This definition closely relates to the fundamental principle of ethics that ‘ought implies can’. Thus, with a company's space of freedom it owes an equal amount of ethical responsibility (Enderle, 2004). Although not contested in ethics, the question whether firms should engage in CSR has led to a controversial debate in economics over the last 40 years. CSR can be considered as the provision (reduction) of a good (bad) with at least some public good characteristic or of a positive (negative) externality. However, according to critics of CSR the production of goods or the prevention of bads is the domain of democratically legitimised governments (Kitzmueller, 2008; Bénabou and Tirole, 2010). According to this neoclassical view of the firm, with Friedman as the most prominent advocate, a firm's only social responsibility is to increase profits as long as it stays within the legal framework (Friedman, 1970). Taking a principal-agent perspective, Friedman sees CSR to be a misuse of resources by managers and thus a sign of moral hazard towards shareholders.
This criticism has initiated the search for an economic justification of CSR. In fact, extending standard motivational assumptions of central stakeholders such as consumers, employees or investors from pure pecuniary aspects to non-pecuniary ones (e.g. warm glow feeling, social prestige) allows profit maximisation to be an argument for CSR (Kitzmueller, 2008; see Figure 1). This is referred to as the ‘business case of CSR’ or ‘strategic CSR’ (Baron, 2001; Wood, 2010). In this case consumers or employees may reward firms (for example, pay higher prices or accept lower wages) for their CSR activities or firms are able to attract a shareholder clientele that prefers responsible firm conduct. The opposite would hold in the case of firms' irresponsible conduct. Beyond having a direct effect, those preferences can have an indirect impact via regulation. The latter holds if citizens' preferences for environmental or social goods not taken up by firms are translated into governmental intervention (Kitzmueller, 2008).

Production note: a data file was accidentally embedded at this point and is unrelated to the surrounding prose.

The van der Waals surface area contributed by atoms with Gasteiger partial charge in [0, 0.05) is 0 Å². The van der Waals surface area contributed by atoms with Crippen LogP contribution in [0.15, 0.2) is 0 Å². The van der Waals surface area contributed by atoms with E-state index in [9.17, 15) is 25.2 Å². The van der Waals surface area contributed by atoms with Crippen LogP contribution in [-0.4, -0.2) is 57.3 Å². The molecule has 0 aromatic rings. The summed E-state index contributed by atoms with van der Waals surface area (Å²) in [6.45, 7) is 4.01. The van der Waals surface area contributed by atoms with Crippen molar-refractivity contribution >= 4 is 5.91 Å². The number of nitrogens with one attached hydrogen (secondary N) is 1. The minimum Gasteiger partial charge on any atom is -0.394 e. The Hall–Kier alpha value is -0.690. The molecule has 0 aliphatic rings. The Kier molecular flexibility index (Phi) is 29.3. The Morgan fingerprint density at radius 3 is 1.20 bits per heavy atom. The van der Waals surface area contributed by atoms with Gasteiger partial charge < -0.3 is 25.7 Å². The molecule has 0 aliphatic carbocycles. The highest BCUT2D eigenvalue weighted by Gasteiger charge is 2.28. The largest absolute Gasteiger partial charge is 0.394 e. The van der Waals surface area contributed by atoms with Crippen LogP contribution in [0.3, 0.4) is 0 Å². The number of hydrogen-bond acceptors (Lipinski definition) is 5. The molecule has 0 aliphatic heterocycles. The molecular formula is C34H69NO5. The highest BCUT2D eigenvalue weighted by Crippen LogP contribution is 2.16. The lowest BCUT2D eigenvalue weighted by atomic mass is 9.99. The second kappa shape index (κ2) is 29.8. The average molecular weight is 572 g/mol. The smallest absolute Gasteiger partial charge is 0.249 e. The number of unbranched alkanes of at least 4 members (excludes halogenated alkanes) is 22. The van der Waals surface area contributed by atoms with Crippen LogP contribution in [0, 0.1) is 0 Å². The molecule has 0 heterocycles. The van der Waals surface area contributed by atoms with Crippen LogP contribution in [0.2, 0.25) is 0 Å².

Regarding the product market the existence of non-pecuniary motives provides an incentive for firms to compete for ‘ethical’ consumers by differentiating their products and services via their CSR involvement. Various theoretical studies show that a positive provision of the public good (CSR) can be observed in a market equilibrium if (some) consumers value CSR (e.g. Bagnoli and Watts, 2003). Other authors arrive at the business case of CSR by linking it to transaction cost economics and principal agent theory. Firms with a positive CSR record are more able than opportunistic rivals in attracting morally motivated employees, customers or supply chain partners. As a consequence moral hazard and thus agency and transaction costs are reduced (Jones, 1995; Frank, 2004).3 Also in the case of external pressure from organised citizens which can take effect via governmental policies or through NGOs, CSR can be an integral part of profit maximisation. The study by Baron (2001) shows that this holds for firms facing the threat of a potential campaign by activists.4 In addition, Maxwell et al. (2000) identify under which conditions it is profitable for firms to preempt government regulation (see Figure 1). Barnett (2007) introduces the notion of stakeholder influence capacity (SIC) which he defines as ‘the ability of a firm to identify, act upon, and profit from opportunities to improve stakeholder relationship through CSR’. Past interaction of a firm with its stakeholders lead to intangible assets (e.g. reputation, loyalty; see Figure 1) which Barnett (2007) refers to as SIC stock. The SIC construct explains why firms vary in their CSR activities and points to the contingency of the business case of CSR, an issue discussed in more detail in Section 3.
Do well by doing good? Empirical evidence and relevance for the food sector
CSR and corporate financial performance (CFP)